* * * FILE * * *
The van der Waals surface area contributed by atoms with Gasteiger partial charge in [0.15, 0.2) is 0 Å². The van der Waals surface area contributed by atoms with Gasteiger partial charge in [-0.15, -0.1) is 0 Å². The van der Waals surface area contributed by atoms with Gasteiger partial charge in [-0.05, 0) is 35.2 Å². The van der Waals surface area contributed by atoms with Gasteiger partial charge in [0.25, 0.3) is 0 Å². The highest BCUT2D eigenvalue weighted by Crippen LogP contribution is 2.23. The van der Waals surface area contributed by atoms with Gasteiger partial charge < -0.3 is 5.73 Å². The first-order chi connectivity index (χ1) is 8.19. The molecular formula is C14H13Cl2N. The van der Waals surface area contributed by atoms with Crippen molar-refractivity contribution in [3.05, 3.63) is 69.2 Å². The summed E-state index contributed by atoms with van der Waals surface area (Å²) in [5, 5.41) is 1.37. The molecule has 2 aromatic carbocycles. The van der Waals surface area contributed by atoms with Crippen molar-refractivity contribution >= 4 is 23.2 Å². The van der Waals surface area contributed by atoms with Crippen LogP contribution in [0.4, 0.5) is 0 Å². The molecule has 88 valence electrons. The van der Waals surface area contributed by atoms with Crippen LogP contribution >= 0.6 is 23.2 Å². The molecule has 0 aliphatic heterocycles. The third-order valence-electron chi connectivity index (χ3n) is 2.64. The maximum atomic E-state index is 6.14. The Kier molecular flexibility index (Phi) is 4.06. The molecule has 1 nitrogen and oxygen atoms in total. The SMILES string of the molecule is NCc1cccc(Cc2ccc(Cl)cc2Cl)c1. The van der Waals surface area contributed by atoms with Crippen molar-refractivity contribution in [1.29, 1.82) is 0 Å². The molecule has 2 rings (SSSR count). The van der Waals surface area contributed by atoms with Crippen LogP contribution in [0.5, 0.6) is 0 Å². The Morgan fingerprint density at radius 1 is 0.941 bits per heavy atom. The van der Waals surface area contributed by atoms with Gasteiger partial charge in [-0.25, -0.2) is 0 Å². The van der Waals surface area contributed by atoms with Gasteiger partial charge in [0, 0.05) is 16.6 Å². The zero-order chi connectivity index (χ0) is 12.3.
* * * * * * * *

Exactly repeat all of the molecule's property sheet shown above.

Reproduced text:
The van der Waals surface area contributed by atoms with Gasteiger partial charge in [0.15, 0.2) is 0 Å². The van der Waals surface area contributed by atoms with Gasteiger partial charge in [-0.15, -0.1) is 0 Å². The van der Waals surface area contributed by atoms with Gasteiger partial charge in [-0.05, 0) is 35.2 Å². The van der Waals surface area contributed by atoms with Gasteiger partial charge in [0.25, 0.3) is 0 Å². The highest BCUT2D eigenvalue weighted by Crippen LogP contribution is 2.23. The van der Waals surface area contributed by atoms with Gasteiger partial charge < -0.3 is 5.73 Å². The first-order chi connectivity index (χ1) is 8.19. The molecular formula is C14H13Cl2N. The van der Waals surface area contributed by atoms with Crippen molar-refractivity contribution in [3.05, 3.63) is 69.2 Å². The summed E-state index contributed by atoms with van der Waals surface area (Å²) in [5, 5.41) is 1.37. The molecule has 2 aromatic carbocycles. The van der Waals surface area contributed by atoms with Crippen molar-refractivity contribution >= 4 is 23.2 Å². The van der Waals surface area contributed by atoms with Crippen LogP contribution in [0.4, 0.5) is 0 Å². The molecule has 88 valence electrons. The van der Waals surface area contributed by atoms with Crippen LogP contribution >= 0.6 is 23.2 Å². The molecule has 0 aliphatic heterocycles. The third-order valence-electron chi connectivity index (χ3n) is 2.64. The maximum atomic E-state index is 6.14. The Kier molecular flexibility index (Phi) is 4.06. The molecule has 1 nitrogen and oxygen atoms in total. The SMILES string of the molecule is NCc1cccc(Cc2ccc(Cl)cc2Cl)c1. The van der Waals surface area contributed by atoms with Crippen molar-refractivity contribution in [1.29, 1.82) is 0 Å². The molecule has 2 rings (SSSR count). The van der Waals surface area contributed by atoms with Crippen LogP contribution in [0.5, 0.6) is 0 Å². The Morgan fingerprint density at radius 1 is 0.941 bits per heavy atom. The van der Waals surface area contributed by atoms with Gasteiger partial charge in [-0.25, -0.2) is 0 Å². The van der Waals surface area contributed by atoms with Gasteiger partial charge in [0, 0.05) is 16.6 Å². The zero-order chi connectivity index (χ0) is 12.3.